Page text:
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Has British Art Lost Its Way?

In a way, the first shots in the Great Brooklyn Art War were fired thousands of miles away, at the Tate Gallery, in London.

It is here that artists such as Chris Ofili, whose work so offended New York City Mayor Rudolph Giuliani, are actually encouraged and even rewarded, reports CBS News Correspondent Mark Phillips for The Early Show.

Ofili, who created the rendition of the Virgin Mary incorporating elephant dung at the Brooklyn Museum's "Sensation" show, won a competition last year called the Turner Prize. And if the mayor found last year's work offensive, it's a fair bet he wouldn't be much impressed with this year's offering.

Frankly a lot of the British aren't either. At the center of this year's debate in Great Britain is what appears to be, at first glance, a bed. On second glance, it's a filthy bed surrounded by items such as yesterday's dirty underwear, crushed cigarette boxes and empty vodka bottles.

It's the work of a self-absorbed British artist named Tracey Emin.

"She says that it's a self-portrait but not one that people will really like to look at. It is hard to look at, but it's very confrontational," notes Tate Museum curator Simon Wilson.

Emin supplements the bed with a video called Why I Never Became a Dancer. Some critics say the associated sketches should have been titled "Why I Never Became an Artist." Emin has one subject matter for all her work: Tracey Emin.

"I'm just trying to say this is my life," she says. "People don't have the courage to express their emotions. Look, people have secrets they shouldn't keep," she says.

A lot of people think Emin should have kept more of her secrets to herself - not that there isn't a long even a noble tradition of self-absorption in the artistic world.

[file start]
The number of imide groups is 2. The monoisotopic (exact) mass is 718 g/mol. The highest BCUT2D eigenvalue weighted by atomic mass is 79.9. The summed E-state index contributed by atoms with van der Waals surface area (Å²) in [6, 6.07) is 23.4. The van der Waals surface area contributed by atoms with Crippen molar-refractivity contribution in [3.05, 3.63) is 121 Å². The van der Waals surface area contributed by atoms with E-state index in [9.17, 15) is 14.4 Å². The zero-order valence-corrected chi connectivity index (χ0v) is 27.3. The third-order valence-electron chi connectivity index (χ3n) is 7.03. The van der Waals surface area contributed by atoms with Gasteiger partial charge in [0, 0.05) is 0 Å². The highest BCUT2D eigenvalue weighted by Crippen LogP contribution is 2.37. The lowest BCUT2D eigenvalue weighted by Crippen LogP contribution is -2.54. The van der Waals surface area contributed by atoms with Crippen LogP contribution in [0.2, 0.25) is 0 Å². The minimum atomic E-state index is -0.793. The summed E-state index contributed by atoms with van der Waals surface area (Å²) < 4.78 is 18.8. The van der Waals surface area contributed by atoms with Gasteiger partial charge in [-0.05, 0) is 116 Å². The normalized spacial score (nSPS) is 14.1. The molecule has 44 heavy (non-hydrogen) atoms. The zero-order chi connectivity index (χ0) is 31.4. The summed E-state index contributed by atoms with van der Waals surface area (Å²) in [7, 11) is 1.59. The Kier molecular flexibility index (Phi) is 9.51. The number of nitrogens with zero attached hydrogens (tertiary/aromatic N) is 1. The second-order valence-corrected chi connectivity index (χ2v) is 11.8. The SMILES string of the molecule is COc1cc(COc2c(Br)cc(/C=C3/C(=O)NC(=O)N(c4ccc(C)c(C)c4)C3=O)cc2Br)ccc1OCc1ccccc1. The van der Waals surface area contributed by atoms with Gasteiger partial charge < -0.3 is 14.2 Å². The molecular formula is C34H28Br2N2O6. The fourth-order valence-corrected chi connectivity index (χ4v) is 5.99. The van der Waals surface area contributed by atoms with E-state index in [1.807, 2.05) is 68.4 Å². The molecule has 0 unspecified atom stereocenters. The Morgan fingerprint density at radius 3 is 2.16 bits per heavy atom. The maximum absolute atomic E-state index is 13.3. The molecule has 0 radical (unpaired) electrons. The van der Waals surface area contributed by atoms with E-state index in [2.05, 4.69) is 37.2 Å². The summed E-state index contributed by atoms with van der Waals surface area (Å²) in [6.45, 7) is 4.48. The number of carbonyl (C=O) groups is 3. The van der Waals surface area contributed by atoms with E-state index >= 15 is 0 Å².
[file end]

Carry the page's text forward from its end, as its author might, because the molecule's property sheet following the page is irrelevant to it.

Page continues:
"We have neglected painting for so long that so few people do it properly," notes David Lee, an art critic.

Critics here like Lee aren't concerned over issues of taste or freedom of expression. The argument is over whether the stuff is any good, or whether contemporary British art has lost its way.

"If you haven't got a gimmick, you need not apply as far as the Turner Prize and the sensation shows are concerned. You have to be doing something which is odd - something which arouses the curiosity of viewers to go and see," says Lee.

"In much the same way that in somebody might, when they were wandering around a fairground, go into a tent to see the hairiest woman in the world or a two-headed pig or something," he adds.

In place of the two-headed pigs at this year's exhibit is a multiple view of what a row of washing machines might see if they were turned into cameras. It's a mildly amusing idea, which at least has the benefit of being clean, unlike the bed.

There's even some more or less traditional video art presented by the twin artists Jane and Louise Wilson.

Their multiscreen imagery is of Las egas. Even the twins admit the modern approach to art is a lot like the modern approach to casinos: Do whatever you have to do to get the players into the tent.

"It really invites people in and kind of makes them confront things maybe that you might not do necessarily, unless you are...someone who goes to private galleries and knows about art. I suppose that's what's kind of interesting about it," says Jane Wilson.

But others fear that once attracted by the sensation around today's artistic offerings, an unsuspecting public might be disappointed.

"It merely serves to reinforce people's preconceptions that most of temporary contemporary art certainly that exemplified by the Turner Prize is a trick," says Lee.

How are the politicians in London reacting to this stuff? They're buying it, or at least the government is. Tony Blair and his cabinet colleagues are hanging it in their offices.

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